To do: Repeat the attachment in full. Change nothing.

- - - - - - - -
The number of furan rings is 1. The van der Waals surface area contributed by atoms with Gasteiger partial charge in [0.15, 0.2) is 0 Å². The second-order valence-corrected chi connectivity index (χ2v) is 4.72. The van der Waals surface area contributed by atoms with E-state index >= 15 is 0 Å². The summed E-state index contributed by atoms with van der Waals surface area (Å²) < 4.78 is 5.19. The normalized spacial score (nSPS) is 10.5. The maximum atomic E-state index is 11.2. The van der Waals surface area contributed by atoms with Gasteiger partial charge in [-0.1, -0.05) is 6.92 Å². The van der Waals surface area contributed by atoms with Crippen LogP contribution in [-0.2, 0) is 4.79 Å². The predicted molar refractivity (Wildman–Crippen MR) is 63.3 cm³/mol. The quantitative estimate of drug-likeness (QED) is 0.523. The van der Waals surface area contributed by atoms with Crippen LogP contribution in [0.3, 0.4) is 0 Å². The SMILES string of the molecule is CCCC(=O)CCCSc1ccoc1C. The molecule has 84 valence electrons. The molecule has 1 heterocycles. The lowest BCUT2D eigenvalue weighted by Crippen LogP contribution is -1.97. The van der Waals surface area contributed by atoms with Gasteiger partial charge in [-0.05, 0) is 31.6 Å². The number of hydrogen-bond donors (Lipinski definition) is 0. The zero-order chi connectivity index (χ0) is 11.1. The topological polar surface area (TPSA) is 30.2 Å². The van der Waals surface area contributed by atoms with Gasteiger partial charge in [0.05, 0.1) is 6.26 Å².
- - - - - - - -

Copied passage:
The number of furan rings is 1. The van der Waals surface area contributed by atoms with Gasteiger partial charge in [0.15, 0.2) is 0 Å². The second-order valence-corrected chi connectivity index (χ2v) is 4.72. The van der Waals surface area contributed by atoms with E-state index >= 15 is 0 Å². The summed E-state index contributed by atoms with van der Waals surface area (Å²) < 4.78 is 5.19. The normalized spacial score (nSPS) is 10.5. The maximum atomic E-state index is 11.2. The van der Waals surface area contributed by atoms with Gasteiger partial charge in [-0.1, -0.05) is 6.92 Å². The van der Waals surface area contributed by atoms with Crippen LogP contribution in [-0.2, 0) is 4.79 Å². The predicted molar refractivity (Wildman–Crippen MR) is 63.3 cm³/mol. The quantitative estimate of drug-likeness (QED) is 0.523. The van der Waals surface area contributed by atoms with Crippen LogP contribution in [0.3, 0.4) is 0 Å². The SMILES string of the molecule is CCCC(=O)CCCSc1ccoc1C. The molecule has 84 valence electrons. The molecule has 1 heterocycles. The lowest BCUT2D eigenvalue weighted by Crippen LogP contribution is -1.97. The van der Waals surface area contributed by atoms with Gasteiger partial charge in [-0.05, 0) is 31.6 Å². The number of hydrogen-bond donors (Lipinski definition) is 0. The zero-order chi connectivity index (χ0) is 11.1. The topological polar surface area (TPSA) is 30.2 Å². The van der Waals surface area contributed by atoms with Gasteiger partial charge in [0.05, 0.1) is 6.26 Å².